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Veils vs. Lingerie
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A couple of interesting things on the net regarding feminism, women's rights, and clothing.

First Jeanne d'Arc's blog on what she describes as a misguided attempt to liberate Muslim women by removing their veils (via Electrolite).

Now, I seriously doubt that there are many, if any, feminists mistaking the symbol of the veil for the actual root problem: the gross human rights abuses inflicted upon many women in the Muslim world. Is there anyone who actually thinks that by getting rid of veils, women will suddenly be elevated to equality in places like Saudi Arabia?

Maybe, but I doubt it. These sound like straw men, or rather straw women, to me.

Next is Maureen Dowd's account of lingerie shopping in Riyadh, a surreal, but effective, op-ed on her encounter with the mutawwa (or morality police) in Saudi Arabia:

I felt drab, dressed in black to suit Saudi standards with a scarf over my hair, a long skirt, a sweater over a T-shirt and flats. An earlier outing with a pink skirt had caused my Ministry of Information minder to bark: "Get your abaya! They'll kill you!"

Now to me this isn't about cultural sensitivity, or trying to impose Western values in a non-Western country. It's about individual liberties.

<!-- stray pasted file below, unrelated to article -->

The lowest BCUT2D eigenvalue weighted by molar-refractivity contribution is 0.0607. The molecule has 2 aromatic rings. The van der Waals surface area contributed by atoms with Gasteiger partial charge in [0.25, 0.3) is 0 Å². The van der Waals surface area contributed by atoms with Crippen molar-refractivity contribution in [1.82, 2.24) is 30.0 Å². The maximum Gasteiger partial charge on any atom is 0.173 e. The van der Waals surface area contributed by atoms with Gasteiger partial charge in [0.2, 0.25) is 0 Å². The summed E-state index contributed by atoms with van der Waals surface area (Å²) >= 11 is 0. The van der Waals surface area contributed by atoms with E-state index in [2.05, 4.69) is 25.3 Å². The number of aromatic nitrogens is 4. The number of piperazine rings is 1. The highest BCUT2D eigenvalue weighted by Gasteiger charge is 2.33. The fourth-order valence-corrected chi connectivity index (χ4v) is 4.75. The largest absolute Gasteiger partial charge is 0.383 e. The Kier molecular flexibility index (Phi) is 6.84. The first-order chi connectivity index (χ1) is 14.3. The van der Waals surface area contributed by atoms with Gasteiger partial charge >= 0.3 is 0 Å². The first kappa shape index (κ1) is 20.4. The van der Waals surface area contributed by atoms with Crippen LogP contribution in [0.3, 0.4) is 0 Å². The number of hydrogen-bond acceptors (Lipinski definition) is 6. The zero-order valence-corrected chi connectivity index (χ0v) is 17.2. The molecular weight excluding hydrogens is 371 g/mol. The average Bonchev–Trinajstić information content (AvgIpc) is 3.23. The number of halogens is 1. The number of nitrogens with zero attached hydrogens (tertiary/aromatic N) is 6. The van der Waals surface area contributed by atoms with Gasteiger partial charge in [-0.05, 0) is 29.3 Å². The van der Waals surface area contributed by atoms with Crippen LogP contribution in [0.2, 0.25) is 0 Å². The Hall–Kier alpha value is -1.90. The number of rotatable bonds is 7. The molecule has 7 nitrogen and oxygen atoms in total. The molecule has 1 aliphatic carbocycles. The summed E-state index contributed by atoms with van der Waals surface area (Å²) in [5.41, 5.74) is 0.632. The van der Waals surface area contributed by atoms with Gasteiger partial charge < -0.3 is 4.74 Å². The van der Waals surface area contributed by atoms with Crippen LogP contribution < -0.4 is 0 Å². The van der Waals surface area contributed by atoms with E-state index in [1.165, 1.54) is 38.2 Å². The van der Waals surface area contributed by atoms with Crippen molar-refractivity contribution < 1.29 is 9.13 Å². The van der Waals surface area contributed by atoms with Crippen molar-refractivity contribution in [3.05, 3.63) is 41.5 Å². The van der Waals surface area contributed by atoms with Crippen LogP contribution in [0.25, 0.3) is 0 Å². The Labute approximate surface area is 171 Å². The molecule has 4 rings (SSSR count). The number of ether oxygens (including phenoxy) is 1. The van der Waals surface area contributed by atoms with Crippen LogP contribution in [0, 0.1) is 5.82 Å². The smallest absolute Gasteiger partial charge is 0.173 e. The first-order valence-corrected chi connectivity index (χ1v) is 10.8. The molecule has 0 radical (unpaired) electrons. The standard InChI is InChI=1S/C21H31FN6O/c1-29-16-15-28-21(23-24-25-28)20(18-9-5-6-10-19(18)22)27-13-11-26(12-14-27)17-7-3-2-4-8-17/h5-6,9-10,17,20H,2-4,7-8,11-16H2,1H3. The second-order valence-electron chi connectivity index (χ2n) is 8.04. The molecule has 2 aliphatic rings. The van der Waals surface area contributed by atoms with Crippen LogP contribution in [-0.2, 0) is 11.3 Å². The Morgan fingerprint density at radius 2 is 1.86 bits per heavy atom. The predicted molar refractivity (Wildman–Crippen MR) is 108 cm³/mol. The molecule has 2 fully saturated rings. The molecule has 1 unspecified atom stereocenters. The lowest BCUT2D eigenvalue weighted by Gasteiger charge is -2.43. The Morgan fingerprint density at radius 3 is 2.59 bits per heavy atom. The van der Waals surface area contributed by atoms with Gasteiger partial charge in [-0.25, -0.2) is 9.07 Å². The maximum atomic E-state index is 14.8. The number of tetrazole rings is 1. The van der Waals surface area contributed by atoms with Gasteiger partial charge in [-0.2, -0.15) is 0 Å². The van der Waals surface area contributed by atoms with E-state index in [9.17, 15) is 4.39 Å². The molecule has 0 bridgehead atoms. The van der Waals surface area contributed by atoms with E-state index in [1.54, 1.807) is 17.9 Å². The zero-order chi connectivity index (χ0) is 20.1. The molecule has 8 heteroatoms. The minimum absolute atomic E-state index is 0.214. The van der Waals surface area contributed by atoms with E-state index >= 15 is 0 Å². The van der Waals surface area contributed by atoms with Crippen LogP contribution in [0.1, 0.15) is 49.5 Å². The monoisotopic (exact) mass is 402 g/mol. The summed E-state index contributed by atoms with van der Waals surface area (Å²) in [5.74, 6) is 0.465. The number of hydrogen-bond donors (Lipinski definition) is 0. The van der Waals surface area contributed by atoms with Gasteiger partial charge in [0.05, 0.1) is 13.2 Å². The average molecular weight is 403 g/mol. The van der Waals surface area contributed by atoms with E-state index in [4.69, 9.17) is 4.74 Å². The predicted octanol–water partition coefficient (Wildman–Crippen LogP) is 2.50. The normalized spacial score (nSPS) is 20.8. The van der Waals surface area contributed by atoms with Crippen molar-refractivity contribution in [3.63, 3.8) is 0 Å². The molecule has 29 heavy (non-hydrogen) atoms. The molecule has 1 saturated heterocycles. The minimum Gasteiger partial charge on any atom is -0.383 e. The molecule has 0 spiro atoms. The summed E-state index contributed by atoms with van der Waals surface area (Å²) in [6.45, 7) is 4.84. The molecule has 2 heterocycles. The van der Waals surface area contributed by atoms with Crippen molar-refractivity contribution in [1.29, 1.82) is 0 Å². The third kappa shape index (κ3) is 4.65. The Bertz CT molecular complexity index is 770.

Here's the ever-so-important distinction:

The goal should not be to abolish veils or abayas or burkas. The point is it should be her choice. No woman, anywhere, should be flogged because she's exposing her ankles. This isn't imposing Western standards. This is calling for basic individual liberty and gender equality. For everyone, everywhere.

I've honestly never understood the thinking that because of some arbitrary boundary, be it a physical border or a cultural one, people should be allowed to get a free pass on committing gross violations of basic human rights, with the excuse that "their culture deserves respect". Well no, their culture does not deserve respect if among its tenets women are treated like dogs.

Apply the same logical standard to a country like apartheid South Africa. Would it have been acceptable to say, "Gee, they treat blacks as if they are subhuman, but it's their culture, so everything's fine"? Of course not. And yet, why don't we apply the same level of outrage toward the treatment of women in many Middle Eastern countries as we would against blacks under apartheid? Is there a vicious double-standard at work here?

Is this:

or this:

or any of the horrors described in this:,8816,185647,00.html

acceptable under the excuse of mutual cultural respect?

Is it acceptable to treat people as subhuman based on their gender, but not their race?

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